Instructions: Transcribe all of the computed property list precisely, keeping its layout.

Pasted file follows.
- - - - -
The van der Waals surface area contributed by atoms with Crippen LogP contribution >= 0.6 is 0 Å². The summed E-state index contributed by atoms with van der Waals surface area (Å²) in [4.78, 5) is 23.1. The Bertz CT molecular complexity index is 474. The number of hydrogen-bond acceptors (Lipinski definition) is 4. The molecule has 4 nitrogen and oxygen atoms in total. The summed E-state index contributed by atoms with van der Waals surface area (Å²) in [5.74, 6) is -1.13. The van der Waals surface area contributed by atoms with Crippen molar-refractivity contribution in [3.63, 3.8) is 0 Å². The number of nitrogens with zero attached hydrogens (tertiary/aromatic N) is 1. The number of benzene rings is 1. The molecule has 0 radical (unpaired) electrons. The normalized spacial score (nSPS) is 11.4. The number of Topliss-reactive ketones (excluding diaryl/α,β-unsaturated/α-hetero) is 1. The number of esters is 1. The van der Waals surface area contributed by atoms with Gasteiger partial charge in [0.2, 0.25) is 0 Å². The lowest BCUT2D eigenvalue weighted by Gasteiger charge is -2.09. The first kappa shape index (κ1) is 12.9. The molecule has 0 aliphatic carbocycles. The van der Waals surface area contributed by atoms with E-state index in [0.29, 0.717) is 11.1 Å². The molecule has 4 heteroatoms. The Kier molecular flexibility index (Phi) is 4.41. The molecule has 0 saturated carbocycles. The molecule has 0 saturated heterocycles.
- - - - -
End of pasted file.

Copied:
The van der Waals surface area contributed by atoms with Crippen LogP contribution >= 0.6 is 0 Å². The summed E-state index contributed by atoms with van der Waals surface area (Å²) in [4.78, 5) is 23.1. The Bertz CT molecular complexity index is 474. The number of hydrogen-bond acceptors (Lipinski definition) is 4. The molecule has 4 nitrogen and oxygen atoms in total. The summed E-state index contributed by atoms with van der Waals surface area (Å²) in [5.74, 6) is -1.13. The van der Waals surface area contributed by atoms with Crippen molar-refractivity contribution in [3.63, 3.8) is 0 Å². The number of nitrogens with zero attached hydrogens (tertiary/aromatic N) is 1. The number of benzene rings is 1. The molecule has 0 radical (unpaired) electrons. The normalized spacial score (nSPS) is 11.4. The number of Topliss-reactive ketones (excluding diaryl/α,β-unsaturated/α-hetero) is 1. The number of esters is 1. The van der Waals surface area contributed by atoms with Gasteiger partial charge in [0.2, 0.25) is 0 Å². The lowest BCUT2D eigenvalue weighted by Gasteiger charge is -2.09. The first kappa shape index (κ1) is 12.9. The molecule has 0 aliphatic carbocycles. The van der Waals surface area contributed by atoms with E-state index in [0.29, 0.717) is 11.1 Å². The molecule has 4 heteroatoms. The Kier molecular flexibility index (Phi) is 4.41. The molecule has 0 saturated carbocycles. The molecule has 0 saturated heterocycles.